Leo Okinshevich, 82, a former professor and legal consultant in his native Russia and in Europe and a retired cataloger and translator for the Library of Congress, died Friday at his home in Hillcrest Heights. He had Parkinson's Disease.

Born in St. Petersburg, now Leningrad, Russia, Mr. Okinshevich served as a second lieutenant in the Russian Army after graduating from high school. In 1921, he earned a law degree from the University of Kiev. He then worked as a research scholar with the Ukrainian Academy of sciences until 1934, when he became a professor at the Nezhin Pedagogical Institute and a legal consultant in Kazakhstan and Smolensk.

During World War II, he worked at the Institute of Regional Studies in Kiev before being sent to a labor camp in Eastern Europe during the German occupation of the Ukraine. After the war, Mr. Okinshevich was a professor in Prague and Munich before immigrating to the United States in 1949.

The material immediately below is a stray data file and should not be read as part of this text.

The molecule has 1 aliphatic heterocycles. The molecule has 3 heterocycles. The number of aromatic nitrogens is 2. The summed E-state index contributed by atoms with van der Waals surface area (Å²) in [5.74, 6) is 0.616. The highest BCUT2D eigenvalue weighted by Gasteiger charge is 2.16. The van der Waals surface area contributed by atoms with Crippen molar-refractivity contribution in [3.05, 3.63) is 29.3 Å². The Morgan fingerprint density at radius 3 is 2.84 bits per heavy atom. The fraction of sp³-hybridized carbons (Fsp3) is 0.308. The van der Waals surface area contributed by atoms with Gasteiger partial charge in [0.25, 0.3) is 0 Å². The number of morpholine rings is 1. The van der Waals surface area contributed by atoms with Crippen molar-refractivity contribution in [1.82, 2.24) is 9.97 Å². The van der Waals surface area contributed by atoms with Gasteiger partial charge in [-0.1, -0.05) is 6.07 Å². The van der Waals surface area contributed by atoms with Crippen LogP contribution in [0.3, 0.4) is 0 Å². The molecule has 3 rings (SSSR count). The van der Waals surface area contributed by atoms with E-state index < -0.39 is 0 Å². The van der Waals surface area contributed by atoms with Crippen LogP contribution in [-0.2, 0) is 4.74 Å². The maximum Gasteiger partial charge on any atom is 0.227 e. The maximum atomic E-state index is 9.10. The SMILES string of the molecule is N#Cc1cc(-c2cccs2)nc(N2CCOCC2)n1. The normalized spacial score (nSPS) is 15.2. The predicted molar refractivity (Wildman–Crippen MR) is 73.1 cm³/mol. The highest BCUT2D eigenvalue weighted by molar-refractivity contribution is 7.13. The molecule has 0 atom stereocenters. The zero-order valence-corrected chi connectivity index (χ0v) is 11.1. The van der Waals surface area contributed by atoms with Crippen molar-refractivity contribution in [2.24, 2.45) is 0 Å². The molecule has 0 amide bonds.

He worked as a Senior Fellow in Columbia University's Research Program on the U.S.S.R. in New York City before moving to this area and joining the Library of Congress in 1954. He was a senior subject cataloger and translator on the Library's Cyrillic Bibliographic Project in the Aerospace Technology Division before retiring in 1969.

His publications include two bibliographical works in his field, the two-volume "Latin America in Soviet Writings," published in 1966, and "U.S. History and Historiography in Post-War Soviet Writings, 1945-1970," published in 1976.

Survivors include his wife, Vera Nazakevich Okinshevich of Hillcrest Heights, and a stepson, George Myro of Berkeley, Calif.